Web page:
For some odd reason I like to say the word “resistance ” in French as it has more flair and sounds so much more powerful. But what exactly is resistance? An online dictionary gave me these two useful definitions:
The first definition shows the external, physical quality of not accepting something and the second seems to be more about how we internalize or act, in the short and long-term, in relationship to “our setbacks.” So resistance can mean resisting something that we don’t agree with but it can also mean chosing not to be affected by something adversely. It denotes both an internal and external action.
But what happens when resistance meets resistance? I imagine it looks something like this:
As I set out to do the Week 5 exercise called “ABCD’s of Managing Resistance,” I kept both of these definitions and the above possible scenario in mind. In addition, thinking about resistance and its multiple meanings led me to think about the Resistance movement during WWII and its vast underground network of supporters throughout Europe. So remembering a powerful book, I headed to my small, trusty, dusty bookshelf and pulled it out.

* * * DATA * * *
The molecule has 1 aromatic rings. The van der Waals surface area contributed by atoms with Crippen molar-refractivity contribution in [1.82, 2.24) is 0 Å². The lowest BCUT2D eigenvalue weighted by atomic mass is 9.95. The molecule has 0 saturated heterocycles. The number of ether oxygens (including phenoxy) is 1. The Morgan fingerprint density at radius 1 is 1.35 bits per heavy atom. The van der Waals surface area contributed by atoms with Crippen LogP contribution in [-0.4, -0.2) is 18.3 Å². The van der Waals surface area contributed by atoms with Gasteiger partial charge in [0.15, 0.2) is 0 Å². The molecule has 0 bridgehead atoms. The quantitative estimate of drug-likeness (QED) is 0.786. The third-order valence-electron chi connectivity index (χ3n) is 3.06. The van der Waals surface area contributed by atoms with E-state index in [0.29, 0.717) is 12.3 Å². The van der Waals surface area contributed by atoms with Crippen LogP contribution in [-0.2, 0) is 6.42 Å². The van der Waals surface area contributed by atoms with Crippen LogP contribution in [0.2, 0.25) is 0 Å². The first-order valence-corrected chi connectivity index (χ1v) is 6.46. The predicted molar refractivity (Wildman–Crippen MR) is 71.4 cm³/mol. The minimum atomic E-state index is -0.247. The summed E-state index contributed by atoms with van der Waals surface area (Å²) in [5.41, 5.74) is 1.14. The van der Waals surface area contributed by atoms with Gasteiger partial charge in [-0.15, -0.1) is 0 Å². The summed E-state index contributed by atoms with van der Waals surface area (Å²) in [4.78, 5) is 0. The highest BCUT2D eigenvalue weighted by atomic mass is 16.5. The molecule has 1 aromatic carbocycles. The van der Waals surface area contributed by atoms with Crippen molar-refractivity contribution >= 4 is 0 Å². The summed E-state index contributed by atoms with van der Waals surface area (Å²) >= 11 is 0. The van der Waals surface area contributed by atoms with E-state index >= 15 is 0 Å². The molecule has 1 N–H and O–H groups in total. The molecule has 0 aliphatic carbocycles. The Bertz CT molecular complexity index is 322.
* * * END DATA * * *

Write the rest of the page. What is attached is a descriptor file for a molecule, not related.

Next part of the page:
If Not Now, When? by Primo Levi, first published in 1982, depicts the harsh life of European Jews involved in the Resistance movement and their supporters who fought back during the Holocaust. Their struggles and their lives are a tribute to the best of both meanings of resistance. The title of Levi’s book was taken from a famous passage which is quite apropos in thinking about this weeks exercise on resistance.
This week I met with great resistance in trying to forge ahead with one idea that I am trying to advance. At first glance, it was quite daunting. But as we were encouraged to listen, and dig deeper into it, I moved ahead with the exercise and came up with some disputations.
As I put forth my ideas and listen to the resistance and dig deeply into it, I can’t help but think that Hillel was onto something and for that reason Levi borrowed this passage from him to title his book about the Jewish Resistance.
What I am taking from Hillel’s passage are these three fundamental considerations which I aim to keep in perspective in getting any project, movement, or business started: the importance of self, the importance of others, and the importance of timing and action.